Husk Cherry Crisp, Grain Free & Gluten Free

The past week I have been pretty ridiculously ill. A flu has really consumed me. A fever of 1-0-2, dizzy, chilly, hot, sweaty, puk- you get the point … I felt like hell. All of that aside Stephen had a business trip this week and business doesn’t hold for dying wives. (Okay I exaggerate, but only a little.) Wednesday was CSA day, the fridge and pantry were really kind of barren. To hold off a grocery haul the boys and myself made our way to the farm store. To my delight husk cherries were in!

I’ve only heard of these jewels being called husk cherries, the CSA email read “ground cherries.” (I now know that varieties and names vary from here to there, but popular names are: Husk Cherry, cape gooseberry, ground cherry, golden strawberry and Chinese lantern.) I will admit my first thought was some bizarre black cherry that grows in a low bush. Seeing that I grew up on the standard American diet, ground cherries and many other (unfortunately) out of fashion varieties of produce were not on our plates. If it wasn’t in small town USA grocery marts, I didn’t eat it. Last year at Trailhead (the old CSA that is no longer in business) I tried these little gems for the first time.

The flavor is savory and tart like a tomato but sweet like many fruits. I find it to be similar to a melon, grape or apple but there is a faint sweetness and acidity reminiscent to pineapple. These can be used in salads, sweets, or any dishes where a tomato, grape (focaccia!), apple or berry would be used. Heidi suggested a pie, which sounds GREAT but one: although I have reintroduced more sugars and grains I still try to avoid them the vast majority of the time, two: I really hate making pie crust. Upon extensive research, ahem *Googling* I decided that jam seems to be a really popular way to stock up husk cherries but a cobbler or crisp was really the way I wanted to go. I needed this cobbler and it really hit the spot. Riley insisted the funny tomatoes were weird and that he wouldn’t eat them, three bowls later I think I won his approval… secretly of course.

I grabbed about a pound of husk cherries, once hulled and picked at by little bit and myself I had about two cups left. You can use an additional cup or two of husk cherries instead of apples however the apples add a little extra sweetness, also they help to prevent the crisp from being too wet. Use regular wheat flour, or any dry sweetener you would like. As a general rule for many recipes I have found almond meal and regular flour to swap out fairly easily. This is a good example of that. Use softened or melted butter, use more or less sweetener to your taste. But most importantly Enjoy!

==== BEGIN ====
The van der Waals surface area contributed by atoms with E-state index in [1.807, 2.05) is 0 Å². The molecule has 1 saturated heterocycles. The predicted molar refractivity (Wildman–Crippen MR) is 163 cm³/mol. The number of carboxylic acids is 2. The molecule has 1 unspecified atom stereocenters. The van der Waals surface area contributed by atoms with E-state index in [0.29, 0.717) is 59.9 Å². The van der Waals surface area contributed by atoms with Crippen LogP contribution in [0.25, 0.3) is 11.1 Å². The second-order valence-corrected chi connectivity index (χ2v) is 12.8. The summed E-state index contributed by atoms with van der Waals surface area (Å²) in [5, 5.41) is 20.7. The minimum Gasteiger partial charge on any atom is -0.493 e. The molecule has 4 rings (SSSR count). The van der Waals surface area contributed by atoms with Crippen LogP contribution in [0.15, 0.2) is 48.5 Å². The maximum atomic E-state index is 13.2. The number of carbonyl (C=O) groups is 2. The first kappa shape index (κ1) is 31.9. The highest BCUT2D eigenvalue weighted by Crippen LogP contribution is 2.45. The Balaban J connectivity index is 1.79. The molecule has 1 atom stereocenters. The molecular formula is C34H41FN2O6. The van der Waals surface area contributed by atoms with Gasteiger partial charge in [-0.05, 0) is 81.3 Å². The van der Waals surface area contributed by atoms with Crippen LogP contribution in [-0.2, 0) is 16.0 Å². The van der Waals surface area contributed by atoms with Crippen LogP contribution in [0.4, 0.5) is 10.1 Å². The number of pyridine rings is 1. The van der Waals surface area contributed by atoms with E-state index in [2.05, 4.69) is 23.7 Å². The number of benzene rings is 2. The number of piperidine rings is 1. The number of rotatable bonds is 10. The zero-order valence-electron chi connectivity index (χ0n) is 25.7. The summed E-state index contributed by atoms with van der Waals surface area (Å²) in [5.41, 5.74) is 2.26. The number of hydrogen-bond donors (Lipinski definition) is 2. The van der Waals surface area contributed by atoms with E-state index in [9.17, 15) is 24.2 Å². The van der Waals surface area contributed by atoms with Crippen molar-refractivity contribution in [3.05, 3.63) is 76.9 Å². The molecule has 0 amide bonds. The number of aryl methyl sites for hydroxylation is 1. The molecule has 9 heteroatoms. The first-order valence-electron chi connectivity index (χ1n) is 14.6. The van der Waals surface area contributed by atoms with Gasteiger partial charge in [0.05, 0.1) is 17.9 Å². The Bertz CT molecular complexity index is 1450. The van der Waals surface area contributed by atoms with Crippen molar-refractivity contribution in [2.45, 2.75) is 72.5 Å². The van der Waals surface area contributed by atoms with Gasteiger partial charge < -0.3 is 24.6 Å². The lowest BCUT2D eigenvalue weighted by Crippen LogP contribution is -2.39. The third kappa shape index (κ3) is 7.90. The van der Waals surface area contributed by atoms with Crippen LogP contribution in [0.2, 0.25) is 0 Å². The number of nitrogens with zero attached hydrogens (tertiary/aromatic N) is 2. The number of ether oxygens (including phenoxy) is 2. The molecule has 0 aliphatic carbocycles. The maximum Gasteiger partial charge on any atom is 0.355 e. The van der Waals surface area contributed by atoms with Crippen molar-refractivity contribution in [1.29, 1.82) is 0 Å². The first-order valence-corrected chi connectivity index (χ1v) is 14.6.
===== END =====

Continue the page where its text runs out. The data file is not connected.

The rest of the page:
Preheat Oven to 350 degrees
In a bowl combine peeled husk cherries, sugar, pie spice and arrowroot. Toss to combine and pour into a pie plate or 2 quart baking dish. 
For the topping combine softened or melted butter with almond flower, sugar, flax and a pinch of salt. Crumble this mixture over top of the apple and husk cherry combo. 
Bake for 30-45 minutes or until the top is browned and the crisp is bubbling. Allow to cool 20-30 minutes previous to serving. It will thicken as it rests. 
Pie Spice- I don’t normally buy mixed spices but Mountain Rose Herbs has an amazing pie spice mixture that is similar to nothing in any store. It is fresh and stronger than most spices. Use just a little of     pie spice, but not too much. Husk cherries have a very delicate and subtle flavor that you do not want to over power with spices.
I have used this recipe as my go-to cobbler/crisp recipe. I have made fresh strawberry and berry crisp with absolutely no sweetener at all. Use apples, berries, or even tomatoes with this recipe for a sweet or not sweet treat.

Try These Ground Cherry Recipes!!! 

3 thoughts on “Husk Cherry Crisp, Grain Free & Gluten Free

  1. September 10, 2012 at 9:12 pm

    That crisp is really original and must taste wonderful!

    I’m ever so sorry to hear that you have been ill. Flu is so a treacherous.

    Cheers,

    Rosa

  2. September 10, 2012 at 9:13 pm

    Sorry for the typo. I meant “so treacherous”… ;-P

  3. September 21, 2012 at 9:35 pm

    I had no idea these “Chinese lanterns” were edible. When I was a child in Edmonton, Alberta, I would see these in my neighbourhood from time to time. They were grown as unusual ornamentals.

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